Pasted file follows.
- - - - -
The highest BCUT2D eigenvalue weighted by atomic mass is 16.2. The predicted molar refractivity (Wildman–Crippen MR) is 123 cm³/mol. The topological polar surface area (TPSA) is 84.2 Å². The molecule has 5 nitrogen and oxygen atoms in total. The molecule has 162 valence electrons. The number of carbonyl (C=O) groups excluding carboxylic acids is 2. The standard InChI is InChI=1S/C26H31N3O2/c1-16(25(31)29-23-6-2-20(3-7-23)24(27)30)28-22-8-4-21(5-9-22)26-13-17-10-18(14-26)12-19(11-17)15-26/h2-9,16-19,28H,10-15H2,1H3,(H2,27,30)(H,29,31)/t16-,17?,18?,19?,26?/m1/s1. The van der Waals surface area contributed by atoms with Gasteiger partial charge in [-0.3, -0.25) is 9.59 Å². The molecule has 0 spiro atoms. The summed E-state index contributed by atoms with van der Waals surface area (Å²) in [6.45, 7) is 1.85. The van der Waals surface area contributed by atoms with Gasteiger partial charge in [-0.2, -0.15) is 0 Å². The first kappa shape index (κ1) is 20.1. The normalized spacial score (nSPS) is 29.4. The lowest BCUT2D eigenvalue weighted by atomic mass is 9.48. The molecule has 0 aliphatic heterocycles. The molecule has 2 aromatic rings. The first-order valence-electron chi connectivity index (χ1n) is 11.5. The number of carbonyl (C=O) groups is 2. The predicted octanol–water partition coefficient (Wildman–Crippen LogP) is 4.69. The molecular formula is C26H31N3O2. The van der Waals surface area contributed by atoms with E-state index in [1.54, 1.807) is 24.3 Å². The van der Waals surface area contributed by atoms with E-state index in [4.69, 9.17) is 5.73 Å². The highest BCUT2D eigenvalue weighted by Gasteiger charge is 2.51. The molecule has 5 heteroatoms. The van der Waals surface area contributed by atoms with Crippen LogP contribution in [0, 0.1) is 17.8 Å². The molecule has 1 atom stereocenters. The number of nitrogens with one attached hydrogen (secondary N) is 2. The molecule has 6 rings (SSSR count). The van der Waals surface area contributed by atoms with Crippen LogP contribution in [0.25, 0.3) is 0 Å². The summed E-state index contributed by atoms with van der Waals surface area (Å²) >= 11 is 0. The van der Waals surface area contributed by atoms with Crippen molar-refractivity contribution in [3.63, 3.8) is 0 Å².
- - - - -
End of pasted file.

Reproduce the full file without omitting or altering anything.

The highest BCUT2D eigenvalue weighted by atomic mass is 16.2. The predicted molar refractivity (Wildman–Crippen MR) is 123 cm³/mol. The topological polar surface area (TPSA) is 84.2 Å². The molecule has 5 nitrogen and oxygen atoms in total. The molecule has 162 valence electrons. The number of carbonyl (C=O) groups excluding carboxylic acids is 2. The standard InChI is InChI=1S/C26H31N3O2/c1-16(25(31)29-23-6-2-20(3-7-23)24(27)30)28-22-8-4-21(5-9-22)26-13-17-10-18(14-26)12-19(11-17)15-26/h2-9,16-19,28H,10-15H2,1H3,(H2,27,30)(H,29,31)/t16-,17?,18?,19?,26?/m1/s1. The van der Waals surface area contributed by atoms with Gasteiger partial charge in [-0.3, -0.25) is 9.59 Å². The molecule has 0 spiro atoms. The summed E-state index contributed by atoms with van der Waals surface area (Å²) in [6.45, 7) is 1.85. The van der Waals surface area contributed by atoms with Gasteiger partial charge in [-0.2, -0.15) is 0 Å². The first kappa shape index (κ1) is 20.1. The normalized spacial score (nSPS) is 29.4. The lowest BCUT2D eigenvalue weighted by atomic mass is 9.48. The molecule has 0 aliphatic heterocycles. The molecule has 2 aromatic rings. The first-order valence-electron chi connectivity index (χ1n) is 11.5. The number of carbonyl (C=O) groups is 2. The predicted octanol–water partition coefficient (Wildman–Crippen LogP) is 4.69. The molecular formula is C26H31N3O2. The van der Waals surface area contributed by atoms with E-state index in [1.54, 1.807) is 24.3 Å². The van der Waals surface area contributed by atoms with E-state index in [4.69, 9.17) is 5.73 Å². The highest BCUT2D eigenvalue weighted by Gasteiger charge is 2.51. The molecule has 5 heteroatoms. The van der Waals surface area contributed by atoms with Crippen LogP contribution in [0, 0.1) is 17.8 Å². The molecule has 1 atom stereocenters. The number of nitrogens with one attached hydrogen (secondary N) is 2. The molecule has 6 rings (SSSR count). The van der Waals surface area contributed by atoms with Crippen LogP contribution in [0.25, 0.3) is 0 Å². The summed E-state index contributed by atoms with van der Waals surface area (Å²) >= 11 is 0. The van der Waals surface area contributed by atoms with Crippen molar-refractivity contribution in [3.63, 3.8) is 0 Å².